“The human race is really starting to feel the consequences of their actions. One area we are waking up to is the massive amount of pesticides we spray (especially in North America) on our food that has not only been linked to human disease, but a massive die off in the global bee population within the past few years.
A new study out of Harvard University, published in the June edition of the Bulletin of Insectology puts the nail in the coffin, neonicotinoids are killing bees at an exponential rate, they are the direct cause of the phenomenon labeled as colony collapse disorder (CCD). Neonicotinoid’s are the world’s most widely used insecticides. (1)
“The results from this study not only replicate findings from the previous study, but also reinforce the conclusion that the sublethal exposure to neonicotinoids is likely the main culprit for the occurrence of CCD.” (1)
For this study, researchers examined 18 bee colonies at three different apiaries in central Massachusetts over the course of a year. Four colonies at each apiary were regularly treated with realistic doses of neonicotinoid pesticides, while a total of six hives were left untreated. Of the 12 hives treated with the pesticides, six were completely wiped out.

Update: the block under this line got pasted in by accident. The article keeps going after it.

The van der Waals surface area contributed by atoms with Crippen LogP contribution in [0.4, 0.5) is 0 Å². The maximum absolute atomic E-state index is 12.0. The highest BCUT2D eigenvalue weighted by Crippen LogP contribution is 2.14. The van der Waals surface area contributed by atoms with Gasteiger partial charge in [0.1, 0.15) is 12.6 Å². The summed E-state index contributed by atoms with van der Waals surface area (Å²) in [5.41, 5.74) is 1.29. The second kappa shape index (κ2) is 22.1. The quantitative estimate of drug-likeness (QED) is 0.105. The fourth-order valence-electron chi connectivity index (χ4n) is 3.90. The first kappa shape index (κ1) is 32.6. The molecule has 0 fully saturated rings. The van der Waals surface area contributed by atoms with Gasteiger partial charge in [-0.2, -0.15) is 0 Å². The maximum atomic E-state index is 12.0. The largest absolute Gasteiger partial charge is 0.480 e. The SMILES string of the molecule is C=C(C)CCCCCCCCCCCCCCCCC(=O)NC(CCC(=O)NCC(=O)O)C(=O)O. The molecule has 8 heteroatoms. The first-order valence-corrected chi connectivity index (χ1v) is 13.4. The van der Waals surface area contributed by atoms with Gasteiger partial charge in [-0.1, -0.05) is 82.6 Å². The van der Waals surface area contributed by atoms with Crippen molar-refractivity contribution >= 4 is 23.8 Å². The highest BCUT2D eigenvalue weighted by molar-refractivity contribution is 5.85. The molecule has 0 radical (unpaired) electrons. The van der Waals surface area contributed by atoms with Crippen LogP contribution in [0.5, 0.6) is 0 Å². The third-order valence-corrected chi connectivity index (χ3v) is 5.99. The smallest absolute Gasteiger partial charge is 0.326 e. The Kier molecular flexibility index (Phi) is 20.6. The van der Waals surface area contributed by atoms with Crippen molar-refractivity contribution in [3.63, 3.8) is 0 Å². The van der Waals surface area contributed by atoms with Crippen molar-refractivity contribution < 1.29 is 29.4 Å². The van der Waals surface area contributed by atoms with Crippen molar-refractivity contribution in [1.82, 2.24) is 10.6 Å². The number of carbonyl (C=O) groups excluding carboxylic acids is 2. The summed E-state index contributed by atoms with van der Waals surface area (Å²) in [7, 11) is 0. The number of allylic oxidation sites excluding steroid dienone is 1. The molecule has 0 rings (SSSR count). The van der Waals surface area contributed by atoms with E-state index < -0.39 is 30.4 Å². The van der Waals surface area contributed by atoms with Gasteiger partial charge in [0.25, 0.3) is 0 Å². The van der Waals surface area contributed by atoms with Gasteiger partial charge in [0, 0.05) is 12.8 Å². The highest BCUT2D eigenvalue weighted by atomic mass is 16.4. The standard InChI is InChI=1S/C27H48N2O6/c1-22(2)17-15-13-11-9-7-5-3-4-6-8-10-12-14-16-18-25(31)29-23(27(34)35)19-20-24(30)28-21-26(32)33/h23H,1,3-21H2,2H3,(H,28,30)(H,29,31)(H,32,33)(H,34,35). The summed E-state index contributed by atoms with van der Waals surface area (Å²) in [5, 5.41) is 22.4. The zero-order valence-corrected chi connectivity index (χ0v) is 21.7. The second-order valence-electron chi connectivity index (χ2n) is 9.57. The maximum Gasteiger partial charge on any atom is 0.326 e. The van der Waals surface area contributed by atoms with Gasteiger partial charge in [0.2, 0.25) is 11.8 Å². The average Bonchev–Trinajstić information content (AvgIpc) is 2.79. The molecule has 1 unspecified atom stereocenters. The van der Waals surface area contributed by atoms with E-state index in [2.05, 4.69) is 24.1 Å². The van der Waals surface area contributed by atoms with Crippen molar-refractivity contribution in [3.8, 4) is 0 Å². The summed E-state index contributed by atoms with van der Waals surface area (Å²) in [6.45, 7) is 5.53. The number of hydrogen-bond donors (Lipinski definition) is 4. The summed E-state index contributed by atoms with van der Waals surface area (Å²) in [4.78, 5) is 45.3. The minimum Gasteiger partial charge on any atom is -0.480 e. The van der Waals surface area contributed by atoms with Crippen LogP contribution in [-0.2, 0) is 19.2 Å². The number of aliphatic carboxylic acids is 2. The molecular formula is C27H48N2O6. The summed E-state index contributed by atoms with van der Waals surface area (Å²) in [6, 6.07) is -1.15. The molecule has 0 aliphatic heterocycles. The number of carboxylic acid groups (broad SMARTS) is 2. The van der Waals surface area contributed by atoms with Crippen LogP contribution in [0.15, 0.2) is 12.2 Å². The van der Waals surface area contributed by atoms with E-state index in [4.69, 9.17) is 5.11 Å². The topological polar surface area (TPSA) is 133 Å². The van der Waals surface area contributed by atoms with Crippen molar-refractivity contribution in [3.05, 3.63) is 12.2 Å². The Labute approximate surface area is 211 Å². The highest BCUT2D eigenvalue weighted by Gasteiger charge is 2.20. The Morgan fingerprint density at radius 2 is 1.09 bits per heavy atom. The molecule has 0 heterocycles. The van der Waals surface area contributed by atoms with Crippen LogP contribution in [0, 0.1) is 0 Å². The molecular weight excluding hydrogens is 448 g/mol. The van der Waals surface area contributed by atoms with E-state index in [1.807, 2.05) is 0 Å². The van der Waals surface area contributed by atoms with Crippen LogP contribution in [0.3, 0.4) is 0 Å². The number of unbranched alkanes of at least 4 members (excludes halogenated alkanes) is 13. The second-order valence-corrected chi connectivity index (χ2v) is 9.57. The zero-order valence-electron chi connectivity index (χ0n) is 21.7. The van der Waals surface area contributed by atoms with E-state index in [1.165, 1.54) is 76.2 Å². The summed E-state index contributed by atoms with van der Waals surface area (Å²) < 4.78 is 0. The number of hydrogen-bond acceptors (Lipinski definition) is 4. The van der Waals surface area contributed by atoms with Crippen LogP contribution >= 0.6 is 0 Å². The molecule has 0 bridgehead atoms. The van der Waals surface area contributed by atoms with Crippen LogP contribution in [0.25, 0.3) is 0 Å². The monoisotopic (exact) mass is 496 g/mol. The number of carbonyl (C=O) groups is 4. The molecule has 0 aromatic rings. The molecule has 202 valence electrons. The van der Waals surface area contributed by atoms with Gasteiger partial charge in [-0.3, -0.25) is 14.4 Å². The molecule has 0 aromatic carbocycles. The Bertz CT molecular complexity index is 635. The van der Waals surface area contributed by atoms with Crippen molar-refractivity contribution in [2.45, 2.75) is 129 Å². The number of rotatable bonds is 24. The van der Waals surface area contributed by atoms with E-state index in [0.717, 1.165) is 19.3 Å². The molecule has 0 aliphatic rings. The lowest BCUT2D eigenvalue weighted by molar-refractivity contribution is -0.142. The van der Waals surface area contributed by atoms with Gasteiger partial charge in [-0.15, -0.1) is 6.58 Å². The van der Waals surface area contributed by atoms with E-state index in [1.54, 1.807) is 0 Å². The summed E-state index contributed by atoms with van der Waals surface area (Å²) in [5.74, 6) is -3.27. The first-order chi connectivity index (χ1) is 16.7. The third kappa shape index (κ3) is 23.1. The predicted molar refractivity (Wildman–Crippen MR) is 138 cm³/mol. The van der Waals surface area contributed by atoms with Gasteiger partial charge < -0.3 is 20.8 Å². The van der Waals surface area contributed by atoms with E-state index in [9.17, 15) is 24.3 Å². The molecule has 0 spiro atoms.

Neonicotinoids insecticides, persist in “extremely high levels” in planter exhaust material produced during the planting of crops treated with these insecticides. This runs contrary to industry claims that the chemicals biodegrade and are not a threat. These pesticide components are found in soil, they are also found in fields where the chemicals are not even sprayed. Bees also actively transfer contaminated pollen from primarily pesticide treated corn crops and bring it back to their hives. Furthermore, bees transfer these pesticides to other plants and crops that are not treated with the chemicals, which goes to show just how persistent these chemicals truly are in the environment.
There has been an enormous amount of research which shows that our current regulations which protect the creatures that pollinate much of our food is extremely inadequate. It’s been published in a number of peer-reviewed journals showing how widely used pesticides have a very damaging effect on bees.
A paper published in the journal Nature discusses how bees are twice as likely to die when exposed to pesticides; two-thirds of the bees are lost when exposed compared to a third when not exposed. The exposed bees are also half as successful in gathering food. (2)…”